If you haven’t yet heard of crowdsourcing… just wait, you’ll hear it somewhere, soon enough (most likely this post if you keep reading). If you’re not yet familiar, let me give you the brief rundown.
Crowdsourcing is the act of engaging the public at large to help a person or organization perform a task that it would otherwise normally do itself.
Still confused? Fair enough.
Basically, imagine that you’re friends with everyone and you have the to power to ask them for a favor and they do it. Sounds awesome, right? It can be. Not only that, it’s actually finding a legitimate purpose in many fields these days. The power of the internet is allowing like-minded people to get behind ideas they’re passionate about like never before. Two companies that are on the front lines of this revolution are Kickstarter and IndieGoGo.
Here at Copper Pot we’ve been watching this closely and are about to embark on our first crowdsourcing endeavor. In our industry, the independent film business, money to produce films is and probably always will be, hard to come by. The numbers are not in our favor. Most indies don’t make money. While the digital revolution has helped to lower production costs, that, in turn, has flooded the market with content making finding the right distribution difficult at times. For our next feature, I AM BIG BIRD, we’ve decided to supplement our “normal” financing with a crowdsourcing effort. We came to the conclusion that not only could this be a great way to secure some additional capital, but it’ll also be a unique way to start engaging with our audience before we’re even done with the movie. The marketing and financial upside seemed too great to ignore so we started weighing our options.
Enter Kickstarter and IndieGoGo. These two companies are tailor-made to help independent creators raise money for their projects. Choosing which company is best for your project is not an easy task. First of all, here’s a comparison of some of the basic features:
- If the campaign is successful, they take 5% of money raised and a third party payment processor takes an additional 3-5% depending on amount raised.
- They utilize an All-Or-Nothing funding method, requiring a project to reach its funding goal in order to receive funds. They feel this protects backers and creators alike.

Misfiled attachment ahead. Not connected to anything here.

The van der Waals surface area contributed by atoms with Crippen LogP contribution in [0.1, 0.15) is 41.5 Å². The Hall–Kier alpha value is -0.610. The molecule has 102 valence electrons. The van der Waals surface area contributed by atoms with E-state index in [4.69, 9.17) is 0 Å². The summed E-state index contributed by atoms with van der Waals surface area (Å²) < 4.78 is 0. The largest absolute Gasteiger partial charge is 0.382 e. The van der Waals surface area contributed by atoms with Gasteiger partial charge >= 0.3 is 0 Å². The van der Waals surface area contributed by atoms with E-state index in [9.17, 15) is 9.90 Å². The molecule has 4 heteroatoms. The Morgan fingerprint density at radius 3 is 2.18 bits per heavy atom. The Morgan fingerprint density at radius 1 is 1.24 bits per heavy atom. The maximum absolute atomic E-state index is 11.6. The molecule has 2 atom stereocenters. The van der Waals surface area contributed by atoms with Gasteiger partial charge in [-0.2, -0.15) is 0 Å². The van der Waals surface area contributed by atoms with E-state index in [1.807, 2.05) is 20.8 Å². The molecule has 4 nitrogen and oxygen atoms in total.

- They require project creators to offer rewards to the backers of the project. Typically, the more compelling the rewards, the more funded a project becomes.
- Kickstarter has gained a great reputation in the independent film community and has helped to raise more than $45 million dollars for film projects, many of which have gone onto great success (including three films which made the Oscar documentary shortlist).
- If the campaign reaches its goal, they take 4% of money raised and a third party payment processor takes an additional “about” 3% (the “about” terminology is taken from IndieGoGo’s website; one can assume that the more money raised, the higher that 3% can be).
- If the campaign does not reach its goal, they take 9% of money raised and the project is still subject to the third party fee.
- They allow the creator to determine whether or not they want to utilize an all-or-nothing funding method. They call the all-or-nothing method Fixed Funding and if the project is not successful, all donations are returned and no fees are charged.
- IndieGoGo allows the creator to apply for a fiscal sponsor, which allows the donations to be tax deductible.
- They don’t require the creator to offer the contributors anything, but do recommend offering perks.
I know, that’s a lot of info and we’ve just started scratching the surface. As we continue this process, we’ll keep you up to date. We’ll choose a site to partner with and let you in on all the work we’re doing to make this a successful effort. You might be tempted to imagine that you can just set up a project for free on either site and wait for the donations to roll in, but trust us… there is a serious amount of work required to get this done right. More to come…